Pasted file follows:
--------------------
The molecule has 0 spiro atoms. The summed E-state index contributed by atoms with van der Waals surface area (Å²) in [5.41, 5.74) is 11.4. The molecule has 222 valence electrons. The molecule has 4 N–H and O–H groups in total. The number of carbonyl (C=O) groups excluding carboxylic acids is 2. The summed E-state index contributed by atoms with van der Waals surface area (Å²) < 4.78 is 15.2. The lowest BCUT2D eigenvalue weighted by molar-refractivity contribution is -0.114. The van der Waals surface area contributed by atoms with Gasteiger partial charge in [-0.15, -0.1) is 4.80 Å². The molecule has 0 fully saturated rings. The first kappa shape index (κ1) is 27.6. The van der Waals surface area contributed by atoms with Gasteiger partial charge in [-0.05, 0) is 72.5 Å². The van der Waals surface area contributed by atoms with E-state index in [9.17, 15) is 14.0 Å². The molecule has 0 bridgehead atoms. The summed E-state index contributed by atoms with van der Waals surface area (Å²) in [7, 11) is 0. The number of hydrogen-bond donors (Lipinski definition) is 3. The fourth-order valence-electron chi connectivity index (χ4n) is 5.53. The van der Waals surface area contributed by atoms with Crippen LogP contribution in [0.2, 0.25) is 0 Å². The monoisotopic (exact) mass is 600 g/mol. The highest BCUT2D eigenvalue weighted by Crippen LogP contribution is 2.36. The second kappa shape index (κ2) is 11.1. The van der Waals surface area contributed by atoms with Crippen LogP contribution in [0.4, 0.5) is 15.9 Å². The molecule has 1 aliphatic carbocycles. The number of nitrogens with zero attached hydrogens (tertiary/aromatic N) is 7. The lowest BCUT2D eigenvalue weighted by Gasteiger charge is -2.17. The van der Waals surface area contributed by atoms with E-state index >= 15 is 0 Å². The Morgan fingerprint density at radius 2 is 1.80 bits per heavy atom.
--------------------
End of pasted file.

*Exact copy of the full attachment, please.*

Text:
The molecule has 0 spiro atoms. The summed E-state index contributed by atoms with van der Waals surface area (Å²) in [5.41, 5.74) is 11.4. The molecule has 222 valence electrons. The molecule has 4 N–H and O–H groups in total. The number of carbonyl (C=O) groups excluding carboxylic acids is 2. The summed E-state index contributed by atoms with van der Waals surface area (Å²) < 4.78 is 15.2. The lowest BCUT2D eigenvalue weighted by molar-refractivity contribution is -0.114. The van der Waals surface area contributed by atoms with Gasteiger partial charge in [-0.15, -0.1) is 4.80 Å². The molecule has 0 fully saturated rings. The first kappa shape index (κ1) is 27.6. The van der Waals surface area contributed by atoms with Gasteiger partial charge in [-0.05, 0) is 72.5 Å². The van der Waals surface area contributed by atoms with E-state index in [9.17, 15) is 14.0 Å². The molecule has 0 bridgehead atoms. The summed E-state index contributed by atoms with van der Waals surface area (Å²) in [7, 11) is 0. The number of hydrogen-bond donors (Lipinski definition) is 3. The fourth-order valence-electron chi connectivity index (χ4n) is 5.53. The van der Waals surface area contributed by atoms with Crippen LogP contribution in [0.2, 0.25) is 0 Å². The monoisotopic (exact) mass is 600 g/mol. The highest BCUT2D eigenvalue weighted by Crippen LogP contribution is 2.36. The second kappa shape index (κ2) is 11.1. The van der Waals surface area contributed by atoms with Crippen LogP contribution in [0.4, 0.5) is 15.9 Å². The molecule has 1 aliphatic carbocycles. The number of nitrogens with zero attached hydrogens (tertiary/aromatic N) is 7. The lowest BCUT2D eigenvalue weighted by Gasteiger charge is -2.17. The van der Waals surface area contributed by atoms with E-state index >= 15 is 0 Å². The Morgan fingerprint density at radius 2 is 1.80 bits per heavy atom.